1298-1316: Records of Walter Odington's activities
c1300?: De speculatione musica
1463: William or Worcester states that 'Master Walter Evesham [ ] made his deliberations at Oxford about 1316'
1557: Bishop John Bale attributed certain scientific treatises to Walter Odington, but misattributed De speculatione musica to Gualterus de Evesham and misdated it to be from around 1240. Subsequently, scholars who discussed the treatise reattributed the work to its rightful owner, but retained the date of c1217-1240.
1655-83: William Dugdale writes Monasticon Anglicanum which lauded Odington's natural curiosity and hunger for knowledge.
1776: The historians Charles Burney (A General History of Music) and Sir John Hawkins (A General History of the Science and Practice of Music) praise Odington's expansive information in the De speculatione musica. Hawkins also includes a brief history of the manuscript along with mention that Odington's work is also contained in a Tiberius manuscript (destroyed in the fire of 1731 but copied previous to its destruction by Hawkins to present to Dr. Pepusch).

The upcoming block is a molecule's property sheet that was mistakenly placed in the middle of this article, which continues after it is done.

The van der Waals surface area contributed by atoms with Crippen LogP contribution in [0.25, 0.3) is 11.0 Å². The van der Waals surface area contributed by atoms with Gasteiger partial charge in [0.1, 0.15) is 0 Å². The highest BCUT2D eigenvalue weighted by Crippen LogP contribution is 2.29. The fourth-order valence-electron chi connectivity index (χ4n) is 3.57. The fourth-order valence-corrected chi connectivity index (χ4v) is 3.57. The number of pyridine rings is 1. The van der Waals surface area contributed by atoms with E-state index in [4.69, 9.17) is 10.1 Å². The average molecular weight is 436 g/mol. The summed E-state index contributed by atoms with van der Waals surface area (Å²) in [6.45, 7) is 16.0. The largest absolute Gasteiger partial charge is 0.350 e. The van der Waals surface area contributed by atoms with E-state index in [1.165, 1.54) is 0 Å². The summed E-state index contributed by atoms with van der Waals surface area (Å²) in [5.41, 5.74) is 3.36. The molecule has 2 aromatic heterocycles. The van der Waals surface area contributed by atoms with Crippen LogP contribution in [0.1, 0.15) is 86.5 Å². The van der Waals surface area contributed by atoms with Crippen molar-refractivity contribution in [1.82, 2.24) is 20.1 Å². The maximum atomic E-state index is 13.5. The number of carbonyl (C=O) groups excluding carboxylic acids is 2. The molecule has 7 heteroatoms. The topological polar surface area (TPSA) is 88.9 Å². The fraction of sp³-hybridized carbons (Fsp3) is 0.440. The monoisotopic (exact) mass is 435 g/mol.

1864-76: Edmond Coussemaker makes the first edition of the manuscript Corpus Christi 410 (the only manuscript which contains the entire contents of De speculatione musica) as a part of his series Scriptorum de musica medii aevi nova series a Gerbertina altera.
1965: Frederick Hammond provides a new edition as a part of his PhD dissertation from Yale university and published the edition as a part of a series of edited treatises by Corpus Scriptorum de Musica in 1970 under a new name Summa de speculatione musica.
1971: The British Library acquires two fragments of De specualtione musica which contain the first section of the treatise. The existence of this fragment was not previously known as it was used as pastedown bindings for another book or manuscript.